Which Joe gave his name to ‘sloppy joes’? We look at five interesting sandwiches and their lexical origins.
Remain persistent and determined in difficult circumstances:‘in the second half, we just had to hang in there’
- ‘At least she's hung in there fighting for the principles Labor used to call foundational.’
- ‘Swinford hung in doggedly and when they struck for a second goal, the gap was back to six points again.’
- ‘All credit to Australia, they hung in there and just would not lie down and were worthy defending champions.’
- ‘But he was pleased with the way York hung in and restored some pride at the end of the first half only to let it slip away.’
- ‘When the tour started, he wasn't even in the party, but he hung in there and got a bit of luck.’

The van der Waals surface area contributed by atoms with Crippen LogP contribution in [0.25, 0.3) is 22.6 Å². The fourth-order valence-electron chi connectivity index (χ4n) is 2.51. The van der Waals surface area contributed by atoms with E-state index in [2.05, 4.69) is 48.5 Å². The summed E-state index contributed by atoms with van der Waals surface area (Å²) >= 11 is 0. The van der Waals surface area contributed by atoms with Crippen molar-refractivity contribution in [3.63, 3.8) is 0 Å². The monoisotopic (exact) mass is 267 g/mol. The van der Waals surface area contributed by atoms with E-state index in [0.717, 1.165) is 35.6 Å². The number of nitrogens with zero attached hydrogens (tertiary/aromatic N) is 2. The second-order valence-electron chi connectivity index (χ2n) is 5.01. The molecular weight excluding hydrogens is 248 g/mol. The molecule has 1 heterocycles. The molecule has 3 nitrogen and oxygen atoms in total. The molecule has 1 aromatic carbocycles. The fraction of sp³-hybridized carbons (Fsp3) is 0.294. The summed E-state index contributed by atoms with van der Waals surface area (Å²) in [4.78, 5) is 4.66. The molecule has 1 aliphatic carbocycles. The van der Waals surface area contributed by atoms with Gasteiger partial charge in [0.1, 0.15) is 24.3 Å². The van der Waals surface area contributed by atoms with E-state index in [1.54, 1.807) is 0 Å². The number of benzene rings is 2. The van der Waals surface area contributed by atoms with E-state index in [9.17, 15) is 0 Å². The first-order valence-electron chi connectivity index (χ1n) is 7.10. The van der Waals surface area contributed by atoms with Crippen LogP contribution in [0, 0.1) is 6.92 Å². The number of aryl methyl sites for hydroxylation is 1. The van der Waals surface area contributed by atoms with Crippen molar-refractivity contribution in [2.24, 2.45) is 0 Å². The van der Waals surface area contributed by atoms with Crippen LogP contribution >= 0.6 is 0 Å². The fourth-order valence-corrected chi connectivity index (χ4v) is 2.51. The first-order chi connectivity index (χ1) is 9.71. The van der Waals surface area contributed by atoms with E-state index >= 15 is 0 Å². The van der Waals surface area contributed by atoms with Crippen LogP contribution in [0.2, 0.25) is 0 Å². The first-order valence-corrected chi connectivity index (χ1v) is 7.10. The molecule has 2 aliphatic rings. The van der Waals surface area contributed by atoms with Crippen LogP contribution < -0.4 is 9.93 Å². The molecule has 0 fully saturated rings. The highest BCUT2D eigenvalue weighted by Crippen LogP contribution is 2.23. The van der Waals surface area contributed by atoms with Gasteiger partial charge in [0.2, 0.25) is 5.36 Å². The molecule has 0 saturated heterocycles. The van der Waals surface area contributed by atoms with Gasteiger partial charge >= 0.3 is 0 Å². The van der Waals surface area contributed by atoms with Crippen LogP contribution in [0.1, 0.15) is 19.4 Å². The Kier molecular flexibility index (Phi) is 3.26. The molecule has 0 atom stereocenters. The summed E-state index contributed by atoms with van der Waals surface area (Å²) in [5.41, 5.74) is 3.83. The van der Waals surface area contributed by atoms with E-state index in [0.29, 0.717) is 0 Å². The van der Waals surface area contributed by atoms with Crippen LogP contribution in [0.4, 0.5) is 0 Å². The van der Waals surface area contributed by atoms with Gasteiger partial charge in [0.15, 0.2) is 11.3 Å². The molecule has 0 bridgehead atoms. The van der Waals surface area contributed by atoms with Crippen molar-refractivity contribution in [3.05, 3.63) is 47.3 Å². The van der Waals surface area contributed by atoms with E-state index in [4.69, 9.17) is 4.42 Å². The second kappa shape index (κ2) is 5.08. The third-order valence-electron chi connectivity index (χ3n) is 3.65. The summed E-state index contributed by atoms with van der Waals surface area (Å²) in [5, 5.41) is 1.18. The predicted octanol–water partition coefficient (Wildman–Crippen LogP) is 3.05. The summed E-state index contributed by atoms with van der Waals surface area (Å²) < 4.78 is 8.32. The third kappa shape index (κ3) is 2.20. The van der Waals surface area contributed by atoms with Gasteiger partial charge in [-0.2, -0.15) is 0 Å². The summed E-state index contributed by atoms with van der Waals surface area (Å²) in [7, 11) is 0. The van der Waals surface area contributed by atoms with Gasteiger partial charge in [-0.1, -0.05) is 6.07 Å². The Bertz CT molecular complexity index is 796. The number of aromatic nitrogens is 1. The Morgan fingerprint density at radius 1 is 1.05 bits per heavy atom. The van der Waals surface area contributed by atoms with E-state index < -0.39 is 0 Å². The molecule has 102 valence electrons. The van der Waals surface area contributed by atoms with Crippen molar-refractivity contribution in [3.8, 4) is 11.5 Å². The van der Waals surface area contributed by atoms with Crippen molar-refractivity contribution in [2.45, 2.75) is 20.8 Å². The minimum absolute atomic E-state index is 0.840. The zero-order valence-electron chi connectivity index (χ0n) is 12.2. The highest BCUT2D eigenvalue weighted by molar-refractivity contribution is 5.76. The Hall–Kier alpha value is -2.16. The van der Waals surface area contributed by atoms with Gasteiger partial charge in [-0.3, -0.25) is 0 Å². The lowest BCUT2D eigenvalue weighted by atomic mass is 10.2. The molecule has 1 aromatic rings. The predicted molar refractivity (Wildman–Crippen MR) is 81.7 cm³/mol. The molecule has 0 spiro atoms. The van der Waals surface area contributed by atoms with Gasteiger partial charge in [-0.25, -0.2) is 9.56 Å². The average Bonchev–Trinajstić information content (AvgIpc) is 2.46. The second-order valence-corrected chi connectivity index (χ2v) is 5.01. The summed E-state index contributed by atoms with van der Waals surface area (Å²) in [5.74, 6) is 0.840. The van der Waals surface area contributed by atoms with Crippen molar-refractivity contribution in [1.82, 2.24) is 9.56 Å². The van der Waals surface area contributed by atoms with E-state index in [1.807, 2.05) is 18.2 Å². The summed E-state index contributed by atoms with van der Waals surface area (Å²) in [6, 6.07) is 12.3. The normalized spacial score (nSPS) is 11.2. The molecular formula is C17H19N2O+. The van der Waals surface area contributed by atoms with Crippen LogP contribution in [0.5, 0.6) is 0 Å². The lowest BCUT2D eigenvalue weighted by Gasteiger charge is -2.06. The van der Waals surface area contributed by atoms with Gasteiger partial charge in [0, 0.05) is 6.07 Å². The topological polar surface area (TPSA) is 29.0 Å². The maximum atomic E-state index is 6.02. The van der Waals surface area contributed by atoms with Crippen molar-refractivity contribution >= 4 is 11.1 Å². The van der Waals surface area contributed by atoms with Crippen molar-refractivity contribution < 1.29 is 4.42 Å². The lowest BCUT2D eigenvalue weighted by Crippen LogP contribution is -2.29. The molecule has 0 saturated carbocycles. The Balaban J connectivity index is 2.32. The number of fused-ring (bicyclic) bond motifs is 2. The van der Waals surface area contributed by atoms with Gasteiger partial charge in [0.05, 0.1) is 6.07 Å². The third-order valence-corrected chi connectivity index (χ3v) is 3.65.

- ‘The first six laps were almost a copy of Saturday's race, but this time he hung in there.’
- ‘It was close to being unplayable but I hung in well until my disappointing finish.’
- ‘I only need to look at the faces of my children to know why I hung in there so long.’
- ‘But credit to Lancashire, they hung in well and could even have nicked the two points.’
- ‘For long stretches of the first half they had hung in and lived off the flimsiest of scraps.’
We take a look at several popular, though confusing, punctuation marks.
From Afghanistan to Zimbabwe, discover surprising and intriguing language facts from around the globe.
The definitions of ‘buddy’ and ‘bro’ in the OED have recently been revised. We explore their history and increase in popularity.